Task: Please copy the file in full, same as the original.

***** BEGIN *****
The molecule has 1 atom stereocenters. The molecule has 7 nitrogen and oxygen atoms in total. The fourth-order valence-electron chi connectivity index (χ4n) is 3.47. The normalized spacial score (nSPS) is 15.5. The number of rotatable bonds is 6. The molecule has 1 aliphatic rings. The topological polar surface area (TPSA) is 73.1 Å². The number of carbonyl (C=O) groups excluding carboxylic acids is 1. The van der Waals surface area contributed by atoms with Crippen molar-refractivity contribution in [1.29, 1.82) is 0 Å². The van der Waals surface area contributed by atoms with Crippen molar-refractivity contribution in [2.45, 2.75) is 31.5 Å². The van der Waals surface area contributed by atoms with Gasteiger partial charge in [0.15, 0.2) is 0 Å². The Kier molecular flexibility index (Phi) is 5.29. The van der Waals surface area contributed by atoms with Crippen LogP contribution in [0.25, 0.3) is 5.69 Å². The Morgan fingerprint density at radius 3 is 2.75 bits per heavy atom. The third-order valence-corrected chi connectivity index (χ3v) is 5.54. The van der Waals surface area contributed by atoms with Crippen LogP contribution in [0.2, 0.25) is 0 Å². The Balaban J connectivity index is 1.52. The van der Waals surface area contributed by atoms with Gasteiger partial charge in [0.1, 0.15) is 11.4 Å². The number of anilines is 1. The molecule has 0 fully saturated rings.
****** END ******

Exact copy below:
The molecule has 1 atom stereocenters. The molecule has 7 nitrogen and oxygen atoms in total. The fourth-order valence-electron chi connectivity index (χ4n) is 3.47. The normalized spacial score (nSPS) is 15.5. The number of rotatable bonds is 6. The molecule has 1 aliphatic rings. The topological polar surface area (TPSA) is 73.1 Å². The number of carbonyl (C=O) groups excluding carboxylic acids is 1. The van der Waals surface area contributed by atoms with Crippen molar-refractivity contribution in [1.29, 1.82) is 0 Å². The van der Waals surface area contributed by atoms with Crippen molar-refractivity contribution in [2.45, 2.75) is 31.5 Å². The van der Waals surface area contributed by atoms with Gasteiger partial charge in [0.15, 0.2) is 0 Å². The Kier molecular flexibility index (Phi) is 5.29. The van der Waals surface area contributed by atoms with Crippen LogP contribution in [0.25, 0.3) is 5.69 Å². The Morgan fingerprint density at radius 3 is 2.75 bits per heavy atom. The third-order valence-corrected chi connectivity index (χ3v) is 5.54. The van der Waals surface area contributed by atoms with Crippen LogP contribution in [0.2, 0.25) is 0 Å². The Balaban J connectivity index is 1.52. The van der Waals surface area contributed by atoms with Gasteiger partial charge in [0.1, 0.15) is 11.4 Å². The number of anilines is 1. The molecule has 0 fully saturated rings.